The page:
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Federal republic

From Wikipedia, the free encyclopedia

A federal republic is a federation of states with a republican form of government. At its core, the literal meaning of the word republic when used to reference a form of government means a country that is governed by elected representatives and by an elected leader, such as a president, rather than by a monarch.

In a federal republic, a division of powers exists between the federal government and the government of the individual subdivisions. While each federal republic manages this division of powers differently, common matters relating to security and defense, and monetary policy are usually handled at the federal level, while matters such as infrastructure maintenance and education policy are usually handled at the regional or local level; however, views differ on what issues should be a federal competence, and subdivisions usually have sovereignty in some matters where the federal government does not have jurisdiction. A federal republic is thus best defined in contrast to a unitary republic, whereby the central government has complete sovereignty over all aspects of political life. This more decentralized structure helps to explain the tendency for more populous countries to operate as federal republics.[1]

Most federal republics codify the division of powers between orders of government in a written constitutional document. The political differences between a federal republic and other federal states, especially federal monarchies under a parliamentary system of government, are largely a matter of legal form rather than political substance, as most federal states are democratic in structure if not practice with checks and balances; however, some federal monarchies, such as the United Arab Emirates, are based upon principles other than democracy.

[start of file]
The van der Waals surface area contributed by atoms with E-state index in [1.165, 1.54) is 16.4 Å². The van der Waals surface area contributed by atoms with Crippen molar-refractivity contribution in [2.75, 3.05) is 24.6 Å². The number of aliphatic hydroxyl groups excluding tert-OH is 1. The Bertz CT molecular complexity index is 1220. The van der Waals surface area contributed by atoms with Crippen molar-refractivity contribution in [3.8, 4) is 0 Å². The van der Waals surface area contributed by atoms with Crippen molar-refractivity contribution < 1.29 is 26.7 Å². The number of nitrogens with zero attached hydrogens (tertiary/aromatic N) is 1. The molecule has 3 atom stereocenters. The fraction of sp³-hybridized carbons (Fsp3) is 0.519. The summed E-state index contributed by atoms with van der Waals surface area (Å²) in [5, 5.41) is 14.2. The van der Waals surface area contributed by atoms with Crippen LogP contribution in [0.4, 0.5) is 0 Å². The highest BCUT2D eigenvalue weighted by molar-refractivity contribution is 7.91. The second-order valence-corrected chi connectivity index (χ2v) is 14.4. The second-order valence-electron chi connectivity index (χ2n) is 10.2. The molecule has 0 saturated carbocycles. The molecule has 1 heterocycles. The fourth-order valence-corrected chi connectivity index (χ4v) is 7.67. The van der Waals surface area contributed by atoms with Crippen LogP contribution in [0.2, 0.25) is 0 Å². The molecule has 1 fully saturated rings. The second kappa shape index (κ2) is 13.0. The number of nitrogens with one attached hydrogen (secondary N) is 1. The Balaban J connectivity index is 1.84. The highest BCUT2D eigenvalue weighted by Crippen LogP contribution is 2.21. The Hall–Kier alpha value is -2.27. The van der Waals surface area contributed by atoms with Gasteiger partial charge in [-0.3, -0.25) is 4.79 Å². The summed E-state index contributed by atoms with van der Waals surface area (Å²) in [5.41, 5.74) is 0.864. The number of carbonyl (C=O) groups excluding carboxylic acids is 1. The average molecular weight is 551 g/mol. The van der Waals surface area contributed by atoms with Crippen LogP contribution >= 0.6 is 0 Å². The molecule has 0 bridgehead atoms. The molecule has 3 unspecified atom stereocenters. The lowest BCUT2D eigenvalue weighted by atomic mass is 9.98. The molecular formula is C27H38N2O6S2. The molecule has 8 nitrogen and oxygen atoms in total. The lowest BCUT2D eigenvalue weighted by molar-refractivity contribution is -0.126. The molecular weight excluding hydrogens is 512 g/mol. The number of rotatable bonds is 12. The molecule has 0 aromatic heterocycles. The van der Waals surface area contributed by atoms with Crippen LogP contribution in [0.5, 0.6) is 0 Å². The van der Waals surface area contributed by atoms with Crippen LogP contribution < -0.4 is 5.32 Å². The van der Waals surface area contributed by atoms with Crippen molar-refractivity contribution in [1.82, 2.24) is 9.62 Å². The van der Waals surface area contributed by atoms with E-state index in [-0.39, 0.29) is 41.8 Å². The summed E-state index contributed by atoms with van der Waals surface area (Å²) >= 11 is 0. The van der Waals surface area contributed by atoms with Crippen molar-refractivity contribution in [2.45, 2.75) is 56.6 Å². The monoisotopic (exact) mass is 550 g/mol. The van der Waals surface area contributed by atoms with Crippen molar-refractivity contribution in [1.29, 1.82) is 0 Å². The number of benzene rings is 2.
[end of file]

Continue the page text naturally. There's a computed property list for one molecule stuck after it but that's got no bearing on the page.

Federal states primarily contrast with unitary states, where the central government retains many of the powers that are delegated to the subdivisions in federal republics. While there are exceptions, the overall tendency is for federal republics to be larger, more populous, and more internally heterogeneous than unitary states, with such larger size and internal heterogeneity being more manageable in a federal system than in a unitary one.


Country Official name and style Administrative divisions Form of government Head of state Head of government
 Argentina Argentine Republic Provinces (23) and autonomous city (1) Presidential system
 Austria[2] Republic of Austria States (9) Parliamentary republic Alexander Van der Bellen Karl Nehammer
 Bosnia and Herzegovina[3] Bosnia and Herzegovina Entities (2) and self-governing district (1) Parliamentary republic Željka Cvijanović
Denis Bećirović